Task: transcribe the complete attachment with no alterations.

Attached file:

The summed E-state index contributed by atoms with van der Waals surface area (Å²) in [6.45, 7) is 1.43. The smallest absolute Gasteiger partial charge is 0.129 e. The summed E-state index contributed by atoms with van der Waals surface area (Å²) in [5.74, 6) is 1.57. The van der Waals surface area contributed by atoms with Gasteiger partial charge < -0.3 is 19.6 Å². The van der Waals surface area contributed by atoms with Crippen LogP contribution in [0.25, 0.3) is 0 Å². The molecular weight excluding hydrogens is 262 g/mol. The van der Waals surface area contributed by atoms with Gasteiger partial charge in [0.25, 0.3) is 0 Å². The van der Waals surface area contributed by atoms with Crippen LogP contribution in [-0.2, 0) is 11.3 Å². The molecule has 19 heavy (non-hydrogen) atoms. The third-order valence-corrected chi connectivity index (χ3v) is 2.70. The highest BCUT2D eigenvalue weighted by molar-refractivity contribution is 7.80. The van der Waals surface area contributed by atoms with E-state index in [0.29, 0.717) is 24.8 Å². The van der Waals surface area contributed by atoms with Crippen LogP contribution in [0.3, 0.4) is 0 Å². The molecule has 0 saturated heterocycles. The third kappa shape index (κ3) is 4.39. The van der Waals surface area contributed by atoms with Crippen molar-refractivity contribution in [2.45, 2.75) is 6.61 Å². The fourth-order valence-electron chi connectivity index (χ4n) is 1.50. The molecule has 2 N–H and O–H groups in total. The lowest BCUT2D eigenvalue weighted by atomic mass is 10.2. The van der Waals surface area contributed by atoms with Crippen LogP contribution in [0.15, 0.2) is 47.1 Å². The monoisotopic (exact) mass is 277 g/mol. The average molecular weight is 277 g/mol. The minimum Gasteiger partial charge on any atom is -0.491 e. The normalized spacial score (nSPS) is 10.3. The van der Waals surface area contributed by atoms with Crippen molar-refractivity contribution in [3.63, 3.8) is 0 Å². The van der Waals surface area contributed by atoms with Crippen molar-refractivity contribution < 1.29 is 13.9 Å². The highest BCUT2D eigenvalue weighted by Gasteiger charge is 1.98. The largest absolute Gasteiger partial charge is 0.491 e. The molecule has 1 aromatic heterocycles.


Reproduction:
The summed E-state index contributed by atoms with van der Waals surface area (Å²) in [6.45, 7) is 1.43. The smallest absolute Gasteiger partial charge is 0.129 e. The summed E-state index contributed by atoms with van der Waals surface area (Å²) in [5.74, 6) is 1.57. The van der Waals surface area contributed by atoms with Gasteiger partial charge < -0.3 is 19.6 Å². The van der Waals surface area contributed by atoms with Crippen LogP contribution in [0.25, 0.3) is 0 Å². The molecular weight excluding hydrogens is 262 g/mol. The van der Waals surface area contributed by atoms with Gasteiger partial charge in [0.25, 0.3) is 0 Å². The van der Waals surface area contributed by atoms with Crippen LogP contribution in [-0.2, 0) is 11.3 Å². The molecule has 19 heavy (non-hydrogen) atoms. The third-order valence-corrected chi connectivity index (χ3v) is 2.70. The highest BCUT2D eigenvalue weighted by molar-refractivity contribution is 7.80. The van der Waals surface area contributed by atoms with E-state index in [0.29, 0.717) is 24.8 Å². The van der Waals surface area contributed by atoms with Crippen LogP contribution in [0.3, 0.4) is 0 Å². The molecule has 0 saturated heterocycles. The third kappa shape index (κ3) is 4.39. The van der Waals surface area contributed by atoms with Crippen molar-refractivity contribution in [2.45, 2.75) is 6.61 Å². The fourth-order valence-electron chi connectivity index (χ4n) is 1.50. The molecule has 2 N–H and O–H groups in total. The lowest BCUT2D eigenvalue weighted by atomic mass is 10.2. The van der Waals surface area contributed by atoms with Crippen LogP contribution in [0.15, 0.2) is 47.1 Å². The monoisotopic (exact) mass is 277 g/mol. The average molecular weight is 277 g/mol. The minimum Gasteiger partial charge on any atom is -0.491 e. The normalized spacial score (nSPS) is 10.3. The van der Waals surface area contributed by atoms with Crippen molar-refractivity contribution in [3.63, 3.8) is 0 Å². The van der Waals surface area contributed by atoms with Crippen molar-refractivity contribution < 1.29 is 13.9 Å². The highest BCUT2D eigenvalue weighted by Gasteiger charge is 1.98. The largest absolute Gasteiger partial charge is 0.491 e. The molecule has 1 aromatic heterocycles.